Almost upon us, 2019 is expected to be a year of changes that will reshape--or at least refine-- houses of worship. Designers agree that the worship space should serve the church as an expression of its brand while becoming an engaging tool for its mission.
Architects, designers and AVL professionals weigh in, predicting what will happen in the coming year:
1-Multisite movement continues to flourish. The multisite movement is stronger than ever, notes David Evans, president of Kansas City, Mo.-based architectural firm Mantel Teter. “The movement’s next chapter will be to start or acquire campuses to reach and minister to residents of specific communities. Many demographics will influence these choices and a church’s ministry skill sets. This could be churches or other retail/big box properties that will be renovated for church and community uses.”
Check out the latest construction progress at Grace Community Church in this drone flyover, provided by Pearce Construction.
Check out the latest construction progress at Fellowship of Grace in this drone flyover provided by Pearce Construction.
Midwestern Baptist Theological Seminary, located in Kansas City, Missouri, recently completed renovating their Trustee Building to provide improved state of the art classrooms and staff office space at the core of the seminary campus. "Our team is thrilled with how the project turned out, the spaces are even more functional and relevant for their staff and students.” commented Skyler Phelps, the Project Architect. Pearce Construction served as the general contractor.
Check out the latest construction progress at Mill Creek Community Church in this drone flyover provided by Pearce Construction.
Construction is underway at Vineyard Church. Check out the progress in this drone video from Pearce Construction.
Mantel Teter takes the plunge into the realm of virtual reality.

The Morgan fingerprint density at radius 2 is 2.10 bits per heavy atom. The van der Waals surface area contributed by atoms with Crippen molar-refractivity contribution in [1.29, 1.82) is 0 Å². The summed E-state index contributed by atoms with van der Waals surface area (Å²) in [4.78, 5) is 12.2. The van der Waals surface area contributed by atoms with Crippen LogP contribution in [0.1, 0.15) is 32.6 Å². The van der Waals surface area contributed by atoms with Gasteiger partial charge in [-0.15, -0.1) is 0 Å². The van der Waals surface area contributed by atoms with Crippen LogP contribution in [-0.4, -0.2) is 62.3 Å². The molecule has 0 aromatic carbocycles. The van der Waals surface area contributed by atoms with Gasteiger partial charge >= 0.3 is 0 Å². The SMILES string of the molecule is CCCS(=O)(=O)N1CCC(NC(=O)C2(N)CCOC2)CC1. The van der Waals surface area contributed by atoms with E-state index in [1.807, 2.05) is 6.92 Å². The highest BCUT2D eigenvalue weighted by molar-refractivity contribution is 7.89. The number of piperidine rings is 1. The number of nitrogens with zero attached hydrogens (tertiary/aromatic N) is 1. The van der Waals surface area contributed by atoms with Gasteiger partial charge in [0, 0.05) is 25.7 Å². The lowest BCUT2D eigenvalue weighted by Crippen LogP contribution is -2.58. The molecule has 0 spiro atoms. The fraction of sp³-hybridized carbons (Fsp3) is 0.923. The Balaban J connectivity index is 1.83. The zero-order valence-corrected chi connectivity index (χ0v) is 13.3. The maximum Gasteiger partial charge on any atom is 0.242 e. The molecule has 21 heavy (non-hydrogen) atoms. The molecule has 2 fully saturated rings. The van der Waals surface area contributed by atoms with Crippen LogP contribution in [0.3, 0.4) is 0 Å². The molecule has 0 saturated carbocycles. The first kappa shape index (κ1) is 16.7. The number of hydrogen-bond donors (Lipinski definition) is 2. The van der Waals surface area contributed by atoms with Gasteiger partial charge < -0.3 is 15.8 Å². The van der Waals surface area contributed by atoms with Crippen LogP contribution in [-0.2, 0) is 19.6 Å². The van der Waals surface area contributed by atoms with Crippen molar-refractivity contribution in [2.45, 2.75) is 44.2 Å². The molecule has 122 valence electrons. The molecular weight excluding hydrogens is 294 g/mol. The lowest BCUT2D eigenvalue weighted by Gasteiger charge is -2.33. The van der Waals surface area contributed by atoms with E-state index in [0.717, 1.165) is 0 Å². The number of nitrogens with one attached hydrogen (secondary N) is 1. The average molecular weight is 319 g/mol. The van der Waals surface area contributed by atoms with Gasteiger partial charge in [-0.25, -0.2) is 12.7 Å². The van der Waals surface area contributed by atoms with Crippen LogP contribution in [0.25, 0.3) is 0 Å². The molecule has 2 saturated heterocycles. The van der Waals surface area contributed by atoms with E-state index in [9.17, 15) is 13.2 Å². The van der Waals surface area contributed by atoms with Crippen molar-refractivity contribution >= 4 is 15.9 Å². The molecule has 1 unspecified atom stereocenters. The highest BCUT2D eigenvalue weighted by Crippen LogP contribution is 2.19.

Some are challenged to visualize what a facility will look like or what a spatial experience will feel like from looking at 2-D drawings, simple 3-D images or even computer generated fly-throughs. These computer-generated images are, in many ways, an updated version of the hand-drawn renderings of the past. Virtual reality takes the client experience during the design phase to a whole new level.
Building the right space at the right time is the ultimate goal of every church building project. Once a church has tracked attendance information over time, it can make an informed decision about the amount of space needed for ministry expansion. Armed with this hard data, you’re ready to consider what kind of space to build.
Click here for three tips regarding how much space to build.
The sense of arrival. Psychologically, it symbolizes the completion of a journey. Excitement is present when a destination is achieved and the experience of what lies ahead is in store. Upon arrival to a church facility, people process through a series of motions as the experience of arrival is achieved. Together, site and building work to complete the sense of arrival and enrich the experience.
Click here for FIVE things to consider when contemplating how to create or improve this experience.
Most of us have "enjoyed" the experience of making multiple trips to the hardware store when attempting to install what often seems to be the simplest of tasks. After this task consumes most of the day, including all kinds of time that was not planned, we rock back and ask ourselves, "why didn't I just hire a professional?".
The amateur in the scenario above most likely just spent twice or more in time and money, than if a professional would have been hired. This reminds me of a quote from the famous oil well firefighter, Paul "Red" Adair. He would tell folks, "If you think it’s expensive to hire a professional……wait until you hire an amateur!". Candidly, he's right.
Grace Community Church - located in Smithville, Missouri, is ready to begin construction with Kansas City based contractor Pearce Construction. The church will be adding facilities to provide more space for worship, children, and connection.